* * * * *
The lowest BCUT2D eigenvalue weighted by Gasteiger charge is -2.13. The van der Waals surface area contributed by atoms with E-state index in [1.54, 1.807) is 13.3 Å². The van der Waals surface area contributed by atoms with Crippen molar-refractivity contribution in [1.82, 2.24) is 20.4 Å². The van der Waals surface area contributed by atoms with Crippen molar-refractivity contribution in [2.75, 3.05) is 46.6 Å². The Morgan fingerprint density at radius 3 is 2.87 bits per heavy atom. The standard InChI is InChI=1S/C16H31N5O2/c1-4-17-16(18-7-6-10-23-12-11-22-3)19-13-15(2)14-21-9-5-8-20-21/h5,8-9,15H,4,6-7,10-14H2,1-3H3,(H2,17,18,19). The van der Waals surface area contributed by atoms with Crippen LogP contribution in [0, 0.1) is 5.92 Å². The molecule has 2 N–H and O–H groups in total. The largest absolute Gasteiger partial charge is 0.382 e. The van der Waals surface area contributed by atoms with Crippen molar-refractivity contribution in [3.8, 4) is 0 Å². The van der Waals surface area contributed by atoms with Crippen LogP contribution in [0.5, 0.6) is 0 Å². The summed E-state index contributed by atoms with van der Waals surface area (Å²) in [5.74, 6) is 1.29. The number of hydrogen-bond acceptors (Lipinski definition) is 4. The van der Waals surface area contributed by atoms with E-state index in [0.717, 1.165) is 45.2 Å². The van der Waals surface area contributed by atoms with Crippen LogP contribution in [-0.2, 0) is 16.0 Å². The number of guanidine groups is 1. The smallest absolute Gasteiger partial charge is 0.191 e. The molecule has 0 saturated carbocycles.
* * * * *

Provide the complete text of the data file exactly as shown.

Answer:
The lowest BCUT2D eigenvalue weighted by Gasteiger charge is -2.13. The van der Waals surface area contributed by atoms with E-state index in [1.54, 1.807) is 13.3 Å². The van der Waals surface area contributed by atoms with Crippen molar-refractivity contribution in [1.82, 2.24) is 20.4 Å². The van der Waals surface area contributed by atoms with Crippen molar-refractivity contribution in [2.75, 3.05) is 46.6 Å². The Morgan fingerprint density at radius 3 is 2.87 bits per heavy atom. The standard InChI is InChI=1S/C16H31N5O2/c1-4-17-16(18-7-6-10-23-12-11-22-3)19-13-15(2)14-21-9-5-8-20-21/h5,8-9,15H,4,6-7,10-14H2,1-3H3,(H2,17,18,19). The van der Waals surface area contributed by atoms with Crippen LogP contribution in [0, 0.1) is 5.92 Å². The molecule has 2 N–H and O–H groups in total. The largest absolute Gasteiger partial charge is 0.382 e. The van der Waals surface area contributed by atoms with Crippen molar-refractivity contribution in [3.8, 4) is 0 Å². The van der Waals surface area contributed by atoms with Crippen LogP contribution in [0.5, 0.6) is 0 Å². The summed E-state index contributed by atoms with van der Waals surface area (Å²) in [5.74, 6) is 1.29. The number of hydrogen-bond acceptors (Lipinski definition) is 4. The van der Waals surface area contributed by atoms with E-state index in [0.717, 1.165) is 45.2 Å². The van der Waals surface area contributed by atoms with Crippen LogP contribution in [-0.2, 0) is 16.0 Å². The number of guanidine groups is 1. The smallest absolute Gasteiger partial charge is 0.191 e. The molecule has 0 saturated carbocycles.